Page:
Archive for the 'Medal of Honor' Tag

The recent 72nd anniversary of the attack at Pearl Harbor allows for a pause in our chronological narrative of naval history. Fifteen Medals of Honor were awarded to Navy sailors for heroism during that attack, and our object today is one of those medals.


The Courage to Stay

August 2013


Col. Bud Day reviewing the troops at a Marine Corps parade at Iwo Jima. Photo courtesy of Jamie Howren.

Col. Bud Day reviewing the troops at a Marine Corps parade at Iwo Jima. Photo courtesy of Jamie Howren.

The word “hero” is overused today. But headline writers were correct in using the word this weekend when news broke of the death of Col. Bud Day.

George Everette Day spent five-and-a-half years of the Vietnam War in the infamous Hanoi Hilton POW camp. His courage earned him the Medal of Honor. One media outlet reported, “Colonel Day received the medal for his escape and evasion, brief though it was, and his refusal to yield to his tormentors.”

That’s not the whole story. Bud Day and other POW leaders set aside the temptation to escape – they decided to stay in the Hanoi Hilton – as an even greater act of courage.

While Bud Day did make an escape attempt shortly after he was shot down on August 26, 1967, the truth about escape attempts from the Hanoi Hilton became far more complex in the years following his capture.

Read the rest of this entry »

Today is the 100th birthday of former Chief Petty Officer and retired Lieutenant John W. Finn. Still known affectionately to many as Chief Finn, he earned the first Medal of Honor of World War II for actions at Kaneohe Bay, Hawai’i, on 7 December 1941. He is the oldest living Medal of Honor recipient.

According to, “Kaneohe Bay was attacked five minutes before Pearl Harbor, which some might argue makes John Finn’s actions that day the FIRST Medal of Honor action of World War II. John has never seen himself as a hero. ‘I was just a Good ‘ol Navy man doing my job,’ he says humbly.” 

Chief Finn was originally transferred to the Fleet Reserve as a Chief Petty Officer but was later “placed on the Retired List in the rank of Lieutenant.”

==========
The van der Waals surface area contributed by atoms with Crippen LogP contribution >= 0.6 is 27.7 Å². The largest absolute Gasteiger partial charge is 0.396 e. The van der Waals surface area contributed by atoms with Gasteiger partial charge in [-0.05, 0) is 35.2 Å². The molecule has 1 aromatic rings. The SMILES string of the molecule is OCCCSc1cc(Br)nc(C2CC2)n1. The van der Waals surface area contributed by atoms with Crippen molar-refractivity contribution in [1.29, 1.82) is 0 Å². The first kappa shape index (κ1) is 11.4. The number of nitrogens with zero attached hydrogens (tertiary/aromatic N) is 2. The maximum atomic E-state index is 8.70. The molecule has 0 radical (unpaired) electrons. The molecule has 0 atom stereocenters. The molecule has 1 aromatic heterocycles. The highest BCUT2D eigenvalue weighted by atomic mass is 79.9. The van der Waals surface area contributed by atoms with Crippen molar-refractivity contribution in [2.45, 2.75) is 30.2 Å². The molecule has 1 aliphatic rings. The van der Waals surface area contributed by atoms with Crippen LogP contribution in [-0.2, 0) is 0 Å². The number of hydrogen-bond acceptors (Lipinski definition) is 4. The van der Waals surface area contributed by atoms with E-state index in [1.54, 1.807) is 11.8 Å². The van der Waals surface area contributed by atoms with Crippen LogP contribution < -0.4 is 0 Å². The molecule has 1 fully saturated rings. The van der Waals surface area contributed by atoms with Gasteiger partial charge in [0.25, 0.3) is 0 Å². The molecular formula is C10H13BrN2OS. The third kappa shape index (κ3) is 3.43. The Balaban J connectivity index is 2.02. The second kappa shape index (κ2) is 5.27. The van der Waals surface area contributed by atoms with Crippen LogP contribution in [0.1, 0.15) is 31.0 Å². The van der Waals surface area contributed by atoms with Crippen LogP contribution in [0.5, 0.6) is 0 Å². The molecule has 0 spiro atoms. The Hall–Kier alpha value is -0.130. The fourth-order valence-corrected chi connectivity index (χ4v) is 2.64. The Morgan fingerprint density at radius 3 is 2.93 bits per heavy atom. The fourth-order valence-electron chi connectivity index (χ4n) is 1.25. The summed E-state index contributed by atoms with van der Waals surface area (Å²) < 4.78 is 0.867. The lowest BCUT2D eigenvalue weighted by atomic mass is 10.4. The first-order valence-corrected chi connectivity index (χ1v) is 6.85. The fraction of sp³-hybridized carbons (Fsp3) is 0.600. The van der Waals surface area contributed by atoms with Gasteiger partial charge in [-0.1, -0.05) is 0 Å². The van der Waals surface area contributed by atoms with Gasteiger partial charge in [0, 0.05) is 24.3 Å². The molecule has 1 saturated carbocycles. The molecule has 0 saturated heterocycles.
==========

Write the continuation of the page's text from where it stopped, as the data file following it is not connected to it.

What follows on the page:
Those of us who have had the distinct pleasure of meeting Chief Finn, hearing him tell the story of the fateful day he displayed such unique valor, will never forget it. His account of the attacks on Kaneohe Bay and Pearl Harbor, and his special way of telling it, are fantastic. It’s no wonder a man who fought so hard that day is a centenarian and the oldest living MOH recipient. He is a Navy and national treasure.

John Finn (Lucy Pemoni/AP file)

Chief Finn’s Medal of Honor citation speaks for itself:

For extraordinary heroism, distinguished service, and devotion above and beyond the call of duty. During the first attack by Japanese airplanes on the Naval Air Station, KanoeheBay, on 7 December 1941, Lieutenant Finn promptly secured and manned a 50-caliber machine gun mounted on an instruction stand in a completely exposed section of the parking ramp, which was under heavy enemy machine-gun strafing fire. Although painfully wounded many times, he continued to man this gun and to return the enemy’s fire vigorously and with telling effect throughout the enemy strafing and bombing attacks and with complete disregard for his own personal safety. It was only by specific orders that he was persuaded to leave his post to seek medical attention. Following first-aid treatment, although obviously suffering much pain and moving with great difficulty, he returned to the squadron area and actively supervised the rearming of returning planes. His extraordinary heroism and conduct in this action were in keeping with the highest traditions of the United States Naval Service.

See this video from NBC News marking John’s 99th Birthday. To quote the report, “there are men alive today because John Finn was on duty that day.”

Happy Birthday Shipmate!